Blog Birding #103
by Nate Swick
I probably link to everything Nathan Pieplow writes on his Earbirding blog, but the subject matter is so interesting and unique I can't help it. This latest post, on whether Yellow-headed Blackbirds always turn to the left when singing, is no different:
When I came upon the claim in the scientific literature that singing male Yellow-headed Blackbirds always turn their heads to the left and never to the right, I immediately had to verify it for myself. Since the migratory Yellow-heads in my neighborhood have mostly skipped town, I went where the birds are always singing: YouTube.
As far as I can tell, the claim is correct. At least, I haven’t been able to find a video yet that disproves it. But let’s be exact: each male Yellow-head has two different kinds of advertising songs, and only one of them is accompanied by the leftward head-twist. Some researchers call these two song types the Accenting Song and the Buzzing Song.
Linda at Philly Bird Nerd has some super photos from the local "Magic Tree":
These images are a few of the terrific photos that I got last week at the famous tree on Bob and Edie's front yard. They are very accommodating to us crazy birders and even invite us onto the lawn for closer looks at the birds. I literally stand between famous bird photographers and authors a few feet from the tree to get photos like the ones above. Not only do we stand together, but they give me advice too! Pretty cool.
Corey Finger of 10,000 Birds offers a theory as to the abundance of Red-breasted Nuthatches across the southern parts of the continent this fall:
There can be no doubt that this year is an irruption year for Red-breasted Nuthatches. Sitta canadensis isn’t just irrupting out of its far northern home but exploding southward, with reports in every southern state except for Florida, including birds on the outer banks of North Carolina, on Grand Isle, Louisiana, in a suburb of Atlanta, and on the Gulf Coast of Texas. Bird bloggers from Wisconsin to Massachusetts have noticed the irruption and blogged about it. But just how much have Red-breasted Nuthatches shown up since their irruption started in August? Check out this graph adapted from eBird that shows the frequency of sightings in the United States in 2012 – Red-breasted Nuthatches are showing up on birders’ checklists just over sixteen percent of the time!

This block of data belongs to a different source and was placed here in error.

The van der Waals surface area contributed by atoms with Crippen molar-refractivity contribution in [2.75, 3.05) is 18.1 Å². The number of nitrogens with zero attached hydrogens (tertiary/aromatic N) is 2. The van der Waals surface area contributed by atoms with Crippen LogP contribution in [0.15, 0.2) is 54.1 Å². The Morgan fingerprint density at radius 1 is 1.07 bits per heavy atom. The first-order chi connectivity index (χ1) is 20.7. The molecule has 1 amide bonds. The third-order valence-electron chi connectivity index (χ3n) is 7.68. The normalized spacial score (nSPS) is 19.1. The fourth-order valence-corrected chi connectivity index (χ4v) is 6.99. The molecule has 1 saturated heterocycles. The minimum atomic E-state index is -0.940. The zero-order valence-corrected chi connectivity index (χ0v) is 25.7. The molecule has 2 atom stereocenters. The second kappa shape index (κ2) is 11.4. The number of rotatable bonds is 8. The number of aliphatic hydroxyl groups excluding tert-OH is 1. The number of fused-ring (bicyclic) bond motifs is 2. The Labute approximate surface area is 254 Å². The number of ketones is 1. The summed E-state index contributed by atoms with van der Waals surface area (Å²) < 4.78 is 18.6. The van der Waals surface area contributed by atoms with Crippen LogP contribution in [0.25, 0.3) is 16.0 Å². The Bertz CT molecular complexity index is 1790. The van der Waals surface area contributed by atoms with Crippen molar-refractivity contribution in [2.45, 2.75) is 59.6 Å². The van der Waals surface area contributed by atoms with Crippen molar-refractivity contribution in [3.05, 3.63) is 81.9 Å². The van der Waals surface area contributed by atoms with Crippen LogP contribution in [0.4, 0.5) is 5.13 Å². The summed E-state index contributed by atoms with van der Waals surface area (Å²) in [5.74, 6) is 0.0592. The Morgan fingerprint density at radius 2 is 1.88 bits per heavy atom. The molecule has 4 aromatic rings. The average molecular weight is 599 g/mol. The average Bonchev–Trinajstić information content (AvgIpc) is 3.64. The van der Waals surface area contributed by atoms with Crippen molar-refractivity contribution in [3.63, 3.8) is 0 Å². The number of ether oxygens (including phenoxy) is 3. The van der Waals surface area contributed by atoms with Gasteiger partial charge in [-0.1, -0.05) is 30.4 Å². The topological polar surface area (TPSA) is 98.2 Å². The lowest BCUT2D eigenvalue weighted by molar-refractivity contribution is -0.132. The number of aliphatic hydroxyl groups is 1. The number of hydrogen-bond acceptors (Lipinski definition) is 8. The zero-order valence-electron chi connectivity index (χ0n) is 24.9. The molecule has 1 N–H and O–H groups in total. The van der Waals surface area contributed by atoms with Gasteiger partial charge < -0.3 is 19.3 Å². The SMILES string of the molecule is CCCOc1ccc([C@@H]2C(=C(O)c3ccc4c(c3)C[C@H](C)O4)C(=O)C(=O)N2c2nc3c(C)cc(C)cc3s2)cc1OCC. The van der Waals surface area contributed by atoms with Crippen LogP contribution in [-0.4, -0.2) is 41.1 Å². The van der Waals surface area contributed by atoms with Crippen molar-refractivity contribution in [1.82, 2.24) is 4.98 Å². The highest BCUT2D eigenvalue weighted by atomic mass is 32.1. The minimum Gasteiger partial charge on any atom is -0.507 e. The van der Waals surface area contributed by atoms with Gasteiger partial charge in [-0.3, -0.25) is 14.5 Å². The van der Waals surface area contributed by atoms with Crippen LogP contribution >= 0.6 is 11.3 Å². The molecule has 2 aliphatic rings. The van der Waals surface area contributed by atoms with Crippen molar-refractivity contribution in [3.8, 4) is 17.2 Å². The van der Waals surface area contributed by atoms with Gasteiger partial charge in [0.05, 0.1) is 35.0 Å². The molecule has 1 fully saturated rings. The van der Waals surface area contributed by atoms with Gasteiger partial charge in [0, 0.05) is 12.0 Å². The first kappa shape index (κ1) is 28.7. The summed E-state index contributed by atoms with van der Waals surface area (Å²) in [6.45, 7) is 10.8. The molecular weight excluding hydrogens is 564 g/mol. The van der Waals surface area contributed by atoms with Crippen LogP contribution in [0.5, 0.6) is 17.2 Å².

Laura Erickson shares some tips for making your windows safer for birds leading up to the bird-feeding season:
The windows through which we so enjoy watching our winter birds are treacherous deathtraps. Windows kill half a billion to as many as a billion birds in the United States every year. Of birds that hit windows and fly away, studies conclude that a full 50 percent die later from head trauma and other collision-related injuries. Many of these birds aren’t drawn into our yards by feeders: every spring and fall I hear of residential house window mortality by Ovenbirds, cuckoos, and other insectivores that never visit feeders. Some of these were attracted to yards by all the bird activity even though they themselves don’t visit feeders. I’ve been brought dead and injured saw-whet and Boreal Owls that had been drawn to feeding stations not for bird seed but for the birds themselves
Hilke Breder, writing at Birding is Fun, has some photos of balding Blue Jays that look practically dinosaurian:
The minutes of peaceful feeding usually end with the noisy arrival of a family of Blue Jays. They are molting in late August and every year one or two sorry-looking individuals show up bald - with few feathers, or may be just a stubble on their heads. Fortunately that's only a temporary state lasting about two weeks until the feathers have regrown.